I have not yet got a formal quotation -- to be about $4,500.) I will leave the actual decision up to you, on the basis of
how far the funds for equipment are going. We certainly will need a photoelectric polarimeter of some kind within roughly
six months. I believe I've canvassed the other possibilities (Applied Physics, Perkin-Elmer, Leitz, Standard Polarimeter).
Leitz will probably have a satisfactory instrument, but not until a year from now at the earliest. And they wouldn't
quote a price.
Finally one more thorny question, that of the Australian physical chemist interested in postdoctorate work. I'm enclosing
copies of his letter to me and also my reply. I've written Professor Jordan for his estimate of Inman's abilities
but I think that probably I have a pretty good picture of these already. A good friend of mine, Peter Dunlop, is now a senior
lecturer in Jordan's dept. and has written me about Inman. Also Mike Creeth, who is doing some sabbatical research in
Chemistry here, was at Adelaide until a month ago and knows Inman quite well. Mike taught the physical chemistry lab, and
Inman was a student "demonstrator." Both Mike and Peter agree that Inman is a clever experimentalist, a mature research
worker, a pleasant person to work with, and not very mathematically inclined, as physical chemists go.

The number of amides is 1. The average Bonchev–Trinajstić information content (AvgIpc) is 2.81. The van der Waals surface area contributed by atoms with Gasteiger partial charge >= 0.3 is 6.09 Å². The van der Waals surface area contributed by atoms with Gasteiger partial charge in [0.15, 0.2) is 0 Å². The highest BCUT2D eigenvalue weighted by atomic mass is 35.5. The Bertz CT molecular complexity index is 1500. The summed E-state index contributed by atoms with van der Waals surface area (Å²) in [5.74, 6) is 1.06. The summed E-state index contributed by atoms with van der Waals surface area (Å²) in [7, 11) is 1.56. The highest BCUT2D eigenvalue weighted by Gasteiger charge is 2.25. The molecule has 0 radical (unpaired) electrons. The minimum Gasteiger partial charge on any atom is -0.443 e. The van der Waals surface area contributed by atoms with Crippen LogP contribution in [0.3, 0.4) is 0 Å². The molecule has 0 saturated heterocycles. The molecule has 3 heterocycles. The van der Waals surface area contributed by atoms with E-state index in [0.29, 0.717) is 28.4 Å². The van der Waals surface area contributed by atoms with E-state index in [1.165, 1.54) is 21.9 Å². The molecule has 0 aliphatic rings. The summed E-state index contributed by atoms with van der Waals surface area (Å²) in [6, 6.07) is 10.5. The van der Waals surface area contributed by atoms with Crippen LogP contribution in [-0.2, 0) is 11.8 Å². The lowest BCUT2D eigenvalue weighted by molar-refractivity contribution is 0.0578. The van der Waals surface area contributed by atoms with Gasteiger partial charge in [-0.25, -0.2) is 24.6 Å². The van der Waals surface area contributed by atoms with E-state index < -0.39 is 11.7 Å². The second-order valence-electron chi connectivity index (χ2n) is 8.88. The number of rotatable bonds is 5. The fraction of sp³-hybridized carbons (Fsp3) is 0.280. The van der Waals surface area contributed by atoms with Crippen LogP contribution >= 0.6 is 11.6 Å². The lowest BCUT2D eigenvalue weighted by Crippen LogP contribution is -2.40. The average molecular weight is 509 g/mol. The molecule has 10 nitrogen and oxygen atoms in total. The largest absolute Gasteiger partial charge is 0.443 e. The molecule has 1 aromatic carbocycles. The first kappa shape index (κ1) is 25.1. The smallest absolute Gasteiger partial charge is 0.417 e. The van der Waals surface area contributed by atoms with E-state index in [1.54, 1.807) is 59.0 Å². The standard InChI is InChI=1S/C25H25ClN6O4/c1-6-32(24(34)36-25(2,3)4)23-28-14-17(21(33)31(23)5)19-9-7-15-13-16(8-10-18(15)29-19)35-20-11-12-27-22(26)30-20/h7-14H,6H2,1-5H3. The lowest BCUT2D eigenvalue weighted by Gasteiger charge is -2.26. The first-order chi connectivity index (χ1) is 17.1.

In the meantime I've discussed with Gerry Wake the possibility of doing physical studies on DNA. (Gerry is the postdoctorate
fellow who has been working with me on casein and who will go along to Stanford.) He is not only willing but enthusiastic
about doing this. When I wrote to him from Copenhagen about my going to Stanford, I emphasized that he would be free to continue
his studies on casein if he chose to. His Ph.D. work was on casein, and he was anxious to continue with this in doing postdoctorate
work. However time and distance have a way of changing one's point of view.
At any rate, the point is this. I can get work going on the enzymatically synthesized DNA whether or not Inman comes. Being
somewhat theoretically inclined myself, I prefer to work with someone who can do experiments efficiently when it comes to
a project where lots of experiments are in order. And Gerry certainly would fit in well here. I've been very enthusiastic
about the work he's done here on casein. He's succeeded in something I've tried to do for several years, namely
separate the fractions of casein by a direct method (the one which has finally worked is gel electrophoresis in concentrated
urea solutions). He was trained as a physical biochemist in a biochemistry dept. (at Sydney), and knows about as much about
DNA as I do. Nevertheless I think he will learn fast.
So again I will leave the decision to you. If we were to get someone trained in the physical chemistry of DNA to work on
the enzymatic synthesis, I doubt if we would find someone better than Inman. On the other hand, if it seems desirable to
hold down the numbers in the department, I'm confident that we could get a good program on DNA under way without him.